• Renton T.F.
      Distal cervical caries in the mandibular second molar: an indication for the prophylactic removal of the third molar?.
      Do impacted mandibular third molars predispose mandibular second molars to distal cervical caries? Is distal cervical caries on the second mandibular molar a phenomenon associated only with an impacted mandibular third molar?
      The aim of the study was to compare the incidence of distal cervical caries in the mandibular second molars associated with impacted third molars with that of fully erupted third molars. We also explore factors that may be associated with the development of distal cervical caries in the mandibular second molars.

      Material and methods

      All consecutive subjects who attended the Department of Oral and Maxillofacial Surgery, Lagos University Teaching Hospital, and Department of Preventive Dentistry, Obafemi Awolowo University Teaching Hospital, Nigeria, for the removal of impacted lower third molars were included in the study. The variables recorded were age and sex of subjects; angulation and eruption status of the impacted third molars; indication (if indicated) for extraction of the impacted third molars; decayed, missing, or filled (DMF) teeth; and presence or absence of distal cervical caries of mandibular second molar. A control group of subjects who had fully erupted mandibular second and third molars were recruited as the comparison group. The variables recorded in the control group included age and sex of subjects, presence or absence of distal cervical caries on mandibular second molars, and DMF teeth.
      For both groups, a standard periapical radiograph showing the whole third molar tooth, the anterior part of the ascending ramus, the second molar, and the inferior dental canal was taken for each of the patients. The angulation of impaction (Winters' classification), depth of impaction (Pell and Gregory classification), and degree of osseous retention were determined. The approval for the study was obtained from the health and research ethics committee of the hospitals. Written informed consent was obtained from each subject before entry into the study.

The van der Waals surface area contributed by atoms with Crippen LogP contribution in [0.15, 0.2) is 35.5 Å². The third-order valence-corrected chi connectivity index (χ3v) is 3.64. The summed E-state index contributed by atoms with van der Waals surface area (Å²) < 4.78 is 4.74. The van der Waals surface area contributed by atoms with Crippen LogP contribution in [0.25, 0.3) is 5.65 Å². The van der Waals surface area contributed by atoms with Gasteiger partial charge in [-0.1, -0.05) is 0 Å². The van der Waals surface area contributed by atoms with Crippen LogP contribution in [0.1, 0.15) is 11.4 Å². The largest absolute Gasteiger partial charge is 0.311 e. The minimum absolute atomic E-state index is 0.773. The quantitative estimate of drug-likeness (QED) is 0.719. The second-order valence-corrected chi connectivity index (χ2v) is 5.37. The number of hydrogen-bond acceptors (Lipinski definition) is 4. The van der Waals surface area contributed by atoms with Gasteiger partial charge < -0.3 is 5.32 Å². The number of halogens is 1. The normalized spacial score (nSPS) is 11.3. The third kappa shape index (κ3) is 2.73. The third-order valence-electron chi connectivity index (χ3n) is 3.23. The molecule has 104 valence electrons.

Data were processed using the SPSS for Windows (version 16; SPSS Inc., Chicago, IL) statistical software package. Descriptive and inferential statistics were used as appropriate. Significance level was set at P less than or equal to .05.

      Results

      There were 306 and 108 subjects in the case and control groups respectively. Table I shows the characteristics of subjects in the case and control groups. Of 612 impacted third molars, only 368 were indicated for extraction. Of these, 9 (9/368 = 2.4%) were indicated for extraction owing to distal cervical caries on the adjacent second molar. The incidence of distal cervical caries in the second molar adjacent to an impacted lower mandibular molar was 15.7%, and no case of distal cervical caries was seen in the second molar adjacent to fully erupted mandibular third molar (P = .000). DMF score in subjects with impacted third molars was significantly lower than that of the control (P = .000). The incidence of distal cervical caries increased with the age of subjects and DMF scores (P ≤ .05).
      Table II shows pattern of distribution of the degree of impaction, depth of impaction, and angulation of impaction. Degree of impaction (P = .66) and angulation of impaction (P = .82) were not significantly associated with the development of distal cervical caries on the second mandibular molar adjacent to an impacted mandibular third molar. Depth of impaction was, however, significantly associated with distal cervical caries on the second mandibular molar (P = .002).

      Discussion

      The incidence of distal cervical caries in the second molar is reported to be relatively low.
      • McArdle L.W.
      • Renton T.F.